Asked about rival leagues, Tiger Woods throws support behind PGA Tour
It’s been a minute since we last heard Tiger Woods speak. In fact, it’s been about 400,000 of them, give or take. The last time Tiger addressed the media, it was late February, and the 15-time major champion was expounding pessimistically upon yet another back procedure from his perch as tournament host at the Genesis Invitational.
“God I hope so,” Woods said at the time of his chances of playing in the Masters. “I got to get there first. A lot of it is based on my surgeons and my doctors and my therapists and making sure I do it correctly because this is the only back I got so I don’t have much more wiggle room left here.”
It’s a woeful understatement to say that a lot has changed in the time since then, both for Tiger and for the golf world. But given the last nine months of relative silence from the Woods camp, less clear is how Tiger feels about those changes.
On the topic of golf, perhaps the biggest change of these last nine months surrounds Greg Norman’s golf startup, currently operating under the name LIV Golf Investments, which is rumored to be staging a tour of its own to run in direct competition to the PGA Tour. In recent months, a host of names have surfaced in connection with the rumored league, which is reported to be offering large sums of guaranteed money to players in an effort to woo them over.
In his return presser on Tuesday at the Hero World Challenge, Tiger was asked about the new league for the first time. He was clearly prepared for the question, rifling off a 203-word answer in which he touched on the growing challenge to the PGA Tour, the historical context for upstart golf tours, and his views on PGA Tour leadership. As for the biggest question — whether Woods would consider leaving the Tour for the new league — his denial was nothing shy of categorical.
“I’ve decided for myself that I’m supporting the PGA Tour, that’s where my legacy is,” he said. “I’ve been fortunate enough to have won 82 events on this tour and 15 major championships and been a part of the World Golf Championships, the start of them and the end of them. So I have an allegiance to the PGA Tour.”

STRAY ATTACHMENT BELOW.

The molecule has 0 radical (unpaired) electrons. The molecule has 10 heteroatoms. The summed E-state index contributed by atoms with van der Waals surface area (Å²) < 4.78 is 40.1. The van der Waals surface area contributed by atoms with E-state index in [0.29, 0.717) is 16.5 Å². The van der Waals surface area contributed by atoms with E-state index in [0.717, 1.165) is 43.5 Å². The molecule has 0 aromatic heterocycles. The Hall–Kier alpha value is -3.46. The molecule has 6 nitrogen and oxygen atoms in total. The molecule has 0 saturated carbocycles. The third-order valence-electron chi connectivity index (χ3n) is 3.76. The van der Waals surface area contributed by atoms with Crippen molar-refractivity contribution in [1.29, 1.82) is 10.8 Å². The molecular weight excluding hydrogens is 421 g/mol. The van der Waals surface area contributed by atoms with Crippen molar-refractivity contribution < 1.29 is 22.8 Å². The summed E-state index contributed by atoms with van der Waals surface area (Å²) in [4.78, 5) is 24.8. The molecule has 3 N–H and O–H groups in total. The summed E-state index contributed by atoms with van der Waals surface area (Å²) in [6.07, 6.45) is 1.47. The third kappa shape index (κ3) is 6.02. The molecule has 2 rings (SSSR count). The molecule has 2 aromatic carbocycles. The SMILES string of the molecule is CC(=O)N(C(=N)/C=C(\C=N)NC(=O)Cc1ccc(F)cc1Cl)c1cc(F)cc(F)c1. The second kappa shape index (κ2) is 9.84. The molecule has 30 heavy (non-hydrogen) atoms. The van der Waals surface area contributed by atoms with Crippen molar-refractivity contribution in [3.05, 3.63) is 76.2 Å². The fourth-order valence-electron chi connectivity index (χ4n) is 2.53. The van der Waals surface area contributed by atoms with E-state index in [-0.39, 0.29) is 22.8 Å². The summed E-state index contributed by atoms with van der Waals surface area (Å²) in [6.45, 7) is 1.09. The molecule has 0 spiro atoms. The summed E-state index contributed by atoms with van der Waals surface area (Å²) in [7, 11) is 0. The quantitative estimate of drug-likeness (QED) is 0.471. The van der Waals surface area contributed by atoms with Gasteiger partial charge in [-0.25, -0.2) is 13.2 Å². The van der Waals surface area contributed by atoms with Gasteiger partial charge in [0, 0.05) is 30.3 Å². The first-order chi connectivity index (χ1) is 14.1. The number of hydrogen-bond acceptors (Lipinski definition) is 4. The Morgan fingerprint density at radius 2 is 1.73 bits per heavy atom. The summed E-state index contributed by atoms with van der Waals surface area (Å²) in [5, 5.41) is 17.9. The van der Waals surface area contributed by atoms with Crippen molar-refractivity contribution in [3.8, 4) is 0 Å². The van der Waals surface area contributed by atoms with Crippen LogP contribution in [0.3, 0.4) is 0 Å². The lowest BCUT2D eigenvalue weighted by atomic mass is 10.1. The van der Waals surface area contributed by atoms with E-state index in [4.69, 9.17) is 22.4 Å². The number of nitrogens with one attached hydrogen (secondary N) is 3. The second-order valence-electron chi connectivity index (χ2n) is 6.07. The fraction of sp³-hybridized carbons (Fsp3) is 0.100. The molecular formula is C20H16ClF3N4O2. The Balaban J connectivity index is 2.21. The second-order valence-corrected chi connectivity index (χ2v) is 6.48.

This isn’t the first time that golf has faced an anti-establishment groundswell. Norman famously attempted to start his own league in the 90s, even recruiting a television deal to help finance the league before it folded in the face of the PGA Tour’s defense posturing headed by then-commissioner Tim Finchem. And, as Tiger pointed out, even the Tour itself once started as a rebellion.
“I understand that some of the comparisons are very similar to when Arnold and Jack broke off from the PGA of America to start the Tour. I don’t see it that way,” he said. “I think the Tour has done a fantastic job, Jay’s done an unbelievable job during a very difficult time during the pandemic when there was ample opportunities for players to leave, but we were the first sporting tour to start.”
The PGA Tour’s all-time win co-leader has long been effusive in his praise of the circuit he helped build. His 82 victories have more or less written the history of the Tour. Those looking elsewhere might find a bigger guaranteed check, but in Woods’ eyes, that’s a small price to pay for something far more valuable.
“So with that, yes, did we have some protocol issues at times? Yes, we had to learn on the fly, but Jay and the staff had done an incredible job of that,” Tiger said. “I think the Tour is in great hands, they’re doing fantastic, and prize money’s going up. It’s just not guaranteed money like most sports are. It’s just like tennis, you have to go out there and earn it.”
Sure, anything can happen in a minute, but for the present one? Tiger isn’t going anywhere.